by Manisha Thakor
What do you think...
Do personal finance books written by women for women perpetuate the myth that women are bad with money?
Why is there a "money management for women" section but no "money management for men" section at Amazon and other booksellers?
What's up with all the diet analogies in these books - could they be any more demeaning?
A recent Slate article entitled "The Shopaholic Myth" and follow up piece at GetRichSlowly called "Women and Money: Slaying Stereotypes and Facing Reality" raised these very important questions. As a 40-something woman who co-authored two personal finance books for women, those questions hit me smack in the gut. These well-written articles (by two journalists I very much admire) forced me to think long and hard about whether my focus on financial literacy for women...was actually hurting women.
My conclusion: With the exception of age-based asset allocation guidelines (where I feel women should invest their retirement funds slightly more aggressively than men to prepare for statistically longer life spans), I'd argue that the fundamentals of personal finance 101 are identical for women and men. The reluctance of some younger women (notably in their 20s and 30s) to read female-oriented finance books is in a sense a victory for the equality movement. So here are the reasons why I still support personal finance books by women for women. (If you prefer video, you can watch me discussing this topic on ABC News Now.)
Women are not worse than men with money. Poor personal finance skills are rampant across gender lines. Why? The financial landscape has increased geometrically in its complexity over the past 20 years while financial education has not kept up. We all can use help.
But modern life still has a tendency to spit in women's eyes as their career paths progress. The twin combinations of what economists call "occupational segregation" (the tendency of women to voluntarily choose to work in less remunerative fields) combined with the time commitments of child rearing and elder care (which lead to women spending an average of 11 more years than men out of the paid workforce) mean learning financial basics are all the more essential for women. It also means we need more dialogue on these areas of inequality...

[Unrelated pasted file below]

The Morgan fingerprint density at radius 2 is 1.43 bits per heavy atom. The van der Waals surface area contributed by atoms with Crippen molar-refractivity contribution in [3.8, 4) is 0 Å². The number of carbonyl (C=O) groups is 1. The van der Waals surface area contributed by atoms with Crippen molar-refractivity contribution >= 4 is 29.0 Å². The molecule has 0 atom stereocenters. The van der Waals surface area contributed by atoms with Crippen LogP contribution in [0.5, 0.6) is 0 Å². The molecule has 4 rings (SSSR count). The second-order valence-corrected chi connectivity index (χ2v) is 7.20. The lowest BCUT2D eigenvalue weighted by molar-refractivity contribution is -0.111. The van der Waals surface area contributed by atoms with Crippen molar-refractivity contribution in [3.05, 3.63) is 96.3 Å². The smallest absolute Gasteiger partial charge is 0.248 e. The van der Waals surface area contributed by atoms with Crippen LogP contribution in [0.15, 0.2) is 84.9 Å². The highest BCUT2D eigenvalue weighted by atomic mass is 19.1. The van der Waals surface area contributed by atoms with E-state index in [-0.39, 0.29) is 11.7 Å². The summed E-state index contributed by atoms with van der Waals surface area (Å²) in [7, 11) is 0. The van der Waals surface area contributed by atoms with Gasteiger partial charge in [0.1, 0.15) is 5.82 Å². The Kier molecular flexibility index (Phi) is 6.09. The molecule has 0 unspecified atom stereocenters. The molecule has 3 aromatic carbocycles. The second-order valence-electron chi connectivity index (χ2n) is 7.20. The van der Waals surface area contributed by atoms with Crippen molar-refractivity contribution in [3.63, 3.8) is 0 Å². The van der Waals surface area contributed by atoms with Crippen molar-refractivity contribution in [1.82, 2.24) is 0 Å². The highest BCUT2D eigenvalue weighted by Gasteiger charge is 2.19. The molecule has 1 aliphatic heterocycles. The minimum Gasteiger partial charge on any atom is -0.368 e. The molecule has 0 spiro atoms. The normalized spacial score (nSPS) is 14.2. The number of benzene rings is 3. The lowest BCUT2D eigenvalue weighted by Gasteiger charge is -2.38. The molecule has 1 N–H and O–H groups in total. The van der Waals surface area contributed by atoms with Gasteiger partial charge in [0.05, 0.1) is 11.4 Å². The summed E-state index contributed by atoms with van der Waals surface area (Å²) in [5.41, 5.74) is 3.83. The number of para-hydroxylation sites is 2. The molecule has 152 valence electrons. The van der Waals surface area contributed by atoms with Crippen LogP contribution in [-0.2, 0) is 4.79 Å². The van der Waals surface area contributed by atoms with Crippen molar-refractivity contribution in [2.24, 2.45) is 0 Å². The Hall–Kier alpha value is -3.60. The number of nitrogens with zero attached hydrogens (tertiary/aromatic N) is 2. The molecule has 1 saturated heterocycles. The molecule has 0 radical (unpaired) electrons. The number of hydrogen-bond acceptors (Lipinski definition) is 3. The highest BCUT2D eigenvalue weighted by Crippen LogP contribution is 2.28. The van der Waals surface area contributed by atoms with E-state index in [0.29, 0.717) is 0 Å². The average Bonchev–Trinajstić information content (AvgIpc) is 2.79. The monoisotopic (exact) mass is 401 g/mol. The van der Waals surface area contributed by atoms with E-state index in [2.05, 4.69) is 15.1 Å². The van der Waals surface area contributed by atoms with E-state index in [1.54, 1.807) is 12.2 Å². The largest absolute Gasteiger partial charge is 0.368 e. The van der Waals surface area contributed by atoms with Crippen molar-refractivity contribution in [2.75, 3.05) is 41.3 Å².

The default language of finance is still male. As Nicholas Kristoff pointed out our financial system might be in a very different (and better) place had it been Lehman Sisters instead of Lehman Brothers. As someone who worked in the financial services world for 15 years, I'd argue the reason there is no "money management for men" section at Amazon is that "male" is still the default speak of the industry. Personally, I'm not interested in talking about my personal finances through the lens of football or golf metaphors nor do I want to socialize over cigars and scotch (well, I'd drink the scotch...). Thanks to pioneers ranging from Women & Co. to DailyWorth and LearnVest - there are more organizations focusing on the way in which women enjoy learning and digesting the very same personal finance information as men. As for the prevalence of dieting analogies - personally I just think that's smart. The equation for financial and physical health is identical (inflows vs. outflows). We all eat, we all spend money... so why not compare the two? As Occam's Razor suggests, when faced with choice the simpler the path the better the outcome.
How do you feel about personal finance books written by women for women?
Want more financial love? You can follow Women's Financial Literacy Initiative founder, Manisha Thakor, on Twitter at @ManishaThakor or on Facebook at /MThakor, and enroll in her innovative new online personal finance course called “Money Rules.”